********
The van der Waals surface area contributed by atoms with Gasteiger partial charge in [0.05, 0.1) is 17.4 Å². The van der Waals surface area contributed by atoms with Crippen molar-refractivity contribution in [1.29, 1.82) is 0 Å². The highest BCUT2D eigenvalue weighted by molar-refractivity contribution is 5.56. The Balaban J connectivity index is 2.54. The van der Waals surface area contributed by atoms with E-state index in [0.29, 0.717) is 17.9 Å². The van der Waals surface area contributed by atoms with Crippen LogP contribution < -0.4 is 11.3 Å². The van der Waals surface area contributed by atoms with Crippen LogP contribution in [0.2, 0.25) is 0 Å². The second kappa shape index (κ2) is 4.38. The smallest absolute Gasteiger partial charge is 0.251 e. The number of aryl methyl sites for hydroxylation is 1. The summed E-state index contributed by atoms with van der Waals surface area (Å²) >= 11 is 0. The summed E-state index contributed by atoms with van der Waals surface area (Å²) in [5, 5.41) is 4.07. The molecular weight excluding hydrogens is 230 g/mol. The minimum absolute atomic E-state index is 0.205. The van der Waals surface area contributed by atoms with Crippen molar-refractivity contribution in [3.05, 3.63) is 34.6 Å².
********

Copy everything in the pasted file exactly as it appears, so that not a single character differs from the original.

The van der Waals surface area contributed by atoms with Gasteiger partial charge in [0.05, 0.1) is 17.4 Å². The van der Waals surface area contributed by atoms with Crippen molar-refractivity contribution in [1.29, 1.82) is 0 Å². The highest BCUT2D eigenvalue weighted by molar-refractivity contribution is 5.56. The Balaban J connectivity index is 2.54. The van der Waals surface area contributed by atoms with E-state index in [0.29, 0.717) is 17.9 Å². The van der Waals surface area contributed by atoms with Crippen LogP contribution < -0.4 is 11.3 Å². The van der Waals surface area contributed by atoms with Crippen LogP contribution in [0.2, 0.25) is 0 Å². The second kappa shape index (κ2) is 4.38. The smallest absolute Gasteiger partial charge is 0.251 e. The number of aryl methyl sites for hydroxylation is 1. The summed E-state index contributed by atoms with van der Waals surface area (Å²) >= 11 is 0. The summed E-state index contributed by atoms with van der Waals surface area (Å²) in [5, 5.41) is 4.07. The molecular weight excluding hydrogens is 230 g/mol. The minimum absolute atomic E-state index is 0.205. The van der Waals surface area contributed by atoms with Crippen molar-refractivity contribution in [3.05, 3.63) is 34.6 Å².